Prunus virginiana - Virginian bird cherry, Western choke cherry

Virginian bird cherry from North America is a tall shrub or shrub-like tree, growing naturally from the Pacific coast all the way to the Atlantic. In Canada it is a popular garden shrub, with attractive features throughout the year, like the cherries. When the leaves first break they are reddish in colour, passing through dark slightly shiny green in summer to a beautiful yellow in autumn

Prunus ussuriensis

This Far East species is something of a mystery, whose description isn’t easy to find in the literature. Nevertheless, it has long been known in its native range. It – and other similar plum species – has been grown from seeds by the Chinese and Koreans especially in the Ussuri and the Yalu River valley areas. It resembles the Japanese plum (P. salicina). The American have taken into cultivation a Japanese plum variety called ‘Mandshurica’, whose description is very close to P. ussuriensis.

Prunus serotina - black, rum, or American bird cherry

The black cherry, native to North America, has a conical habit with shiny dark green, narrow oval leaves. In warm autumns it turns various shades of yellow and red. The species flowers after the appearance of the foliage, a week or two after the Finnish native bird cherry, P. padus. The fruit of the black cherry is larger than the bird cherry, at first red but ripening to almost black.

Prunus pennsylvanica - bird, pin or red cherry

This is an extremely showy tree when it flowers like a white cloud at the end of May. In late summer the flowers develop into red, pea-sized berries with a hard stone seed, tasting bittersweet or acidic. The narrow pointed leaves take on very attractive red to orange autumn colour. The crown is narrow and airy, the branches usually erect, though in the variety ‘Bertta’ the crown is broader and the branches distinctly drooping.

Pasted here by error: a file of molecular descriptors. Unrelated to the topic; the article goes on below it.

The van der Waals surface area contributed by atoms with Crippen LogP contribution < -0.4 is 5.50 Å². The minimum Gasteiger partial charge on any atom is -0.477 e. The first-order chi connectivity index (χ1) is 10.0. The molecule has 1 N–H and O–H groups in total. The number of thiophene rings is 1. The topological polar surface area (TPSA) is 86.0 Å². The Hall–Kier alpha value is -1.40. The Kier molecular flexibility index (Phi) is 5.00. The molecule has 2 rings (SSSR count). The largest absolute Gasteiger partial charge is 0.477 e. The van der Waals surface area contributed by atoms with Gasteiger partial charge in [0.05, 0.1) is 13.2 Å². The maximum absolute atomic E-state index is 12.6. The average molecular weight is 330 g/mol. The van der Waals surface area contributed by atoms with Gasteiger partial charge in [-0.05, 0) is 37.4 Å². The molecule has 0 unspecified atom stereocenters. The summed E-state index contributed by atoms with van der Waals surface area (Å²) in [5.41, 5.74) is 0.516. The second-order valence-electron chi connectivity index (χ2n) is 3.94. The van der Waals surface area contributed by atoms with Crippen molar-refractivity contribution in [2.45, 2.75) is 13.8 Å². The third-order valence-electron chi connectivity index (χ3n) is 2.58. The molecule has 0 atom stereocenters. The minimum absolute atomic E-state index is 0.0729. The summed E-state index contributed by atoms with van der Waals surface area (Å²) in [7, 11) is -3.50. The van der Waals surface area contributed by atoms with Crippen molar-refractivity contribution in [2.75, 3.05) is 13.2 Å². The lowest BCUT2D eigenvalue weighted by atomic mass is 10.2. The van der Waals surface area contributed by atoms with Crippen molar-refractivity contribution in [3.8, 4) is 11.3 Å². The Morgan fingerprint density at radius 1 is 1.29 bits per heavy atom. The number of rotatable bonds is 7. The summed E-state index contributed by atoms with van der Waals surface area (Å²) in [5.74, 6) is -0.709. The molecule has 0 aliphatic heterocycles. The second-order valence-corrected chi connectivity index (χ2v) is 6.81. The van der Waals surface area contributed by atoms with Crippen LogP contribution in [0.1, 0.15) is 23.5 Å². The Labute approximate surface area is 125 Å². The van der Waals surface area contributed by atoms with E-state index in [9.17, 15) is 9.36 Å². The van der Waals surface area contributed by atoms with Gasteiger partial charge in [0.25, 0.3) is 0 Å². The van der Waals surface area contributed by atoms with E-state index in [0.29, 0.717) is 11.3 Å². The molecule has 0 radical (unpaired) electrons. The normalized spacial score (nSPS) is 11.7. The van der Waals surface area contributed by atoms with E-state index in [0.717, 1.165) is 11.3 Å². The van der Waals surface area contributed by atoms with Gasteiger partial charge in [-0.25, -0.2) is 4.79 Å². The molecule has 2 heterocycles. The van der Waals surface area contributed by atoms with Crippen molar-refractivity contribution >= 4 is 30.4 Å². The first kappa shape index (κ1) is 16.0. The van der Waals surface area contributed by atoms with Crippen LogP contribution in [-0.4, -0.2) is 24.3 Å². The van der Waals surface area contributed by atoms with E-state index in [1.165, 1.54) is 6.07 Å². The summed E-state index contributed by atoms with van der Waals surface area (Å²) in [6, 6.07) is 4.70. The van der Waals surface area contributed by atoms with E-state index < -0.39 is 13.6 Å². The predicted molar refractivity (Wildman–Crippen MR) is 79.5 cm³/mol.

Prunus padus - bird cherry

Of the native flowering woody species the bird cherry has perhaps been blessed with the greatest abundance of blossom, and grows throughout the country. It is an intrinsic part of the Finnish landscape: among piles of stones cleared from fields, near wells and springs. If you close your eyes and imagine a Finnish landscape on a spring morning as coolness gives way to warmth, you can almost smell the scent of the flowering bird cherry. The tree is in full leaf before flowering begins, and the growth rate at its maximum, soon to be over.

Prunus nipponica var. kurilensis - Japanese alpine or Kurile cherry

One essential feature of Japanese gardens is the flowering cherry tree. But the characteristic ornamental cherries used in Japanese gardens are not hardy in Finland, so alternatives are more than welcome. The Kurile cherry is one of the smallest and hardiest. It flowers in early May with faintly pink, almost white blossoms. Another colour show occurs in autumn when the leaves take on brilliant orange shades.

Prunus maximowiczii - Miyama or Korean cherry

Unfortunately this East Asian species is little grown in Finland. Although its flowering can’t match the decorative Japanese cherries, which blossom on bare branches, its habit and hardiness make it an excellent addition to the selection of flowering trees available. The white flowers appear after the leaves. It grows into a beautiful small tree, sometimes multi-stemmed, with the branches placed in attractive layers. The positioning of the leaves indicates a degree of shade tolerance greater than in most cherries.

Prunus mahaleb - mahaleb or St. Lucie cherry

The Mahaleb cherry is native to Europe and the Near-East. It has long been in cultivation all over the world and much used in grafting, for example as root stock for the sour cherry, Prunus cerasus. Particularly in North America, it is used as hedging and its seeds have been spread into the wild by birds, which has also happened on the island of Stora Karlsö, in Sweden’s Gothland. The fruit is also used industrially, the skins smelling aromatically of coumarin.